Charles, however, had other ideas. If the French could or would not assist, then he would launch an invasion on his own. He pawned his mother's dowry - the famous Sobieski rubies - for #4000 and used the cash to buy a stock of weapons for his cause.
After a tricky sea crossing - the other ship making the journey with him was attacked by the British and had to return to France - he finally landed at the Isle of Eriskay in the Hebrides in July 1745 along with a tiny force of seven men.
Two days later, Charles - who had never been in Scotland before - sailed for the mainland to begin his campaign to win the crown back. He landed at Arisaig and assumed that, as in the case of his father's rising 30 years before, the Highland clans would rally to his cause.
To a point, he was right, although he must have been disappointed when he saw that - at the beginning, at least - they were hardly flocking to fight for him. On 19 August, when he raised his standard at Glenfinnan, only 150 men - all from the clan Ranald - joined him in the first three hours.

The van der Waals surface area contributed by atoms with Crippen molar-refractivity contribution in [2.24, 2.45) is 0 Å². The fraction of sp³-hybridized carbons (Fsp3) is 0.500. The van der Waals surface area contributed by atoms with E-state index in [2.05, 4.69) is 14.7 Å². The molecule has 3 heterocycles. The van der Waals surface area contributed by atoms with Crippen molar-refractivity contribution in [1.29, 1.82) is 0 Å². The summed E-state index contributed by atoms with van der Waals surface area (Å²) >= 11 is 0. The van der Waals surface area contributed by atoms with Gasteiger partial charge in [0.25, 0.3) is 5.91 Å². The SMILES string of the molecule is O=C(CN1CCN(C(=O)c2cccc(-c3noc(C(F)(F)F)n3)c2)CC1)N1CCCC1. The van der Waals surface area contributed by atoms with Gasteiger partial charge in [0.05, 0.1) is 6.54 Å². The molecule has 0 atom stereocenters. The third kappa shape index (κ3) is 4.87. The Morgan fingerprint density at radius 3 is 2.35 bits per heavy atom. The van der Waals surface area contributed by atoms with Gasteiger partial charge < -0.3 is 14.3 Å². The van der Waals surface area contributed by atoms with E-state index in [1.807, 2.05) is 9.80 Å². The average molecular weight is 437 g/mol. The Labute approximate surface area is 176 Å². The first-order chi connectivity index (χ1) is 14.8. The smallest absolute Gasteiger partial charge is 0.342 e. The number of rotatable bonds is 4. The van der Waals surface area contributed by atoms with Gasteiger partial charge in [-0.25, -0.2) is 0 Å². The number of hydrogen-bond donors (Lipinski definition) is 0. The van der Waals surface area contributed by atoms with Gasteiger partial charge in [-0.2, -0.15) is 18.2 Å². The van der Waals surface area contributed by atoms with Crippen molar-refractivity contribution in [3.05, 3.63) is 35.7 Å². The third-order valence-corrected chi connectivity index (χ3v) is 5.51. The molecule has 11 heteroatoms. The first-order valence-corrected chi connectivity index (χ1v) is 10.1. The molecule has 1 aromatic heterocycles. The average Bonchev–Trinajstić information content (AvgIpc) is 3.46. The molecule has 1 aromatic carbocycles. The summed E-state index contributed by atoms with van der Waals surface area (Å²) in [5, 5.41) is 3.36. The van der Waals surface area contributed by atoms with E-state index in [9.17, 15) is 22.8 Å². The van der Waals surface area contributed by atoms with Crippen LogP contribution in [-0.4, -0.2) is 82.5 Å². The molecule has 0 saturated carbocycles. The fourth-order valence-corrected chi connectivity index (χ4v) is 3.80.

Another 1000 men - Macleods, MacDonalds and Camerons - finally also arrived, and the march south began. Confident of the support of the Scottish people, Charles felt sure that he could drive George II from the throne.
Certainly he got off to a good start. Sir John Cope, who was the Commander in Chief of government forces north of the border, didn't even know the Prince was in Scotland until just before the raising of the standard and he had only just over 1000 men to fight with.